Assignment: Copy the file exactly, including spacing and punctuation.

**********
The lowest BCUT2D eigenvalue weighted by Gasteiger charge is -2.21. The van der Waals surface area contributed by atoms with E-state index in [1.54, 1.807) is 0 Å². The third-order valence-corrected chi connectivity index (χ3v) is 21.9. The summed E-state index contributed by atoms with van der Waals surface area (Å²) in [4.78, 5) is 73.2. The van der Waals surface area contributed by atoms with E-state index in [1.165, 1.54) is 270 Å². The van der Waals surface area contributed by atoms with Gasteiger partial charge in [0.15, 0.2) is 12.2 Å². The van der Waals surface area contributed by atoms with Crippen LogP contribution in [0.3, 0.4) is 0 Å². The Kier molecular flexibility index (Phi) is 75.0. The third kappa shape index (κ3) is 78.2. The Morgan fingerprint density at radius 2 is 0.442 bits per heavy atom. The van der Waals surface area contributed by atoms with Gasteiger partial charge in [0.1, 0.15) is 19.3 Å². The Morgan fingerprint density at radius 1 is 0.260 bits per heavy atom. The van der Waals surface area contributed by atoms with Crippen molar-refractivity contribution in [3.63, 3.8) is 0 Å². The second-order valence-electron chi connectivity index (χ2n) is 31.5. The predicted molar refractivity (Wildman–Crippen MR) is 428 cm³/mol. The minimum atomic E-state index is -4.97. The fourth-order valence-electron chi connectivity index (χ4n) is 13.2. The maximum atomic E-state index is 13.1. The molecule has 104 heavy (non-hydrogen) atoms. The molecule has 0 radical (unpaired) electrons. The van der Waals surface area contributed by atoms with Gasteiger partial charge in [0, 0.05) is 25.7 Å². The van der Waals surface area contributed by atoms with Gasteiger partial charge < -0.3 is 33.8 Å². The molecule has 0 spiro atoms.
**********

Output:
The lowest BCUT2D eigenvalue weighted by Gasteiger charge is -2.21. The van der Waals surface area contributed by atoms with E-state index in [1.54, 1.807) is 0 Å². The third-order valence-corrected chi connectivity index (χ3v) is 21.9. The summed E-state index contributed by atoms with van der Waals surface area (Å²) in [4.78, 5) is 73.2. The van der Waals surface area contributed by atoms with E-state index in [1.165, 1.54) is 270 Å². The van der Waals surface area contributed by atoms with Gasteiger partial charge in [0.15, 0.2) is 12.2 Å². The van der Waals surface area contributed by atoms with Crippen LogP contribution in [0.3, 0.4) is 0 Å². The Kier molecular flexibility index (Phi) is 75.0. The third kappa shape index (κ3) is 78.2. The Morgan fingerprint density at radius 2 is 0.442 bits per heavy atom. The van der Waals surface area contributed by atoms with Gasteiger partial charge in [0.1, 0.15) is 19.3 Å². The Morgan fingerprint density at radius 1 is 0.260 bits per heavy atom. The van der Waals surface area contributed by atoms with Crippen molar-refractivity contribution in [3.63, 3.8) is 0 Å². The second-order valence-electron chi connectivity index (χ2n) is 31.5. The predicted molar refractivity (Wildman–Crippen MR) is 428 cm³/mol. The minimum atomic E-state index is -4.97. The fourth-order valence-electron chi connectivity index (χ4n) is 13.2. The maximum atomic E-state index is 13.1. The molecule has 104 heavy (non-hydrogen) atoms. The molecule has 0 radical (unpaired) electrons. The van der Waals surface area contributed by atoms with Gasteiger partial charge in [0, 0.05) is 25.7 Å². The van der Waals surface area contributed by atoms with Gasteiger partial charge < -0.3 is 33.8 Å². The molecule has 0 spiro atoms.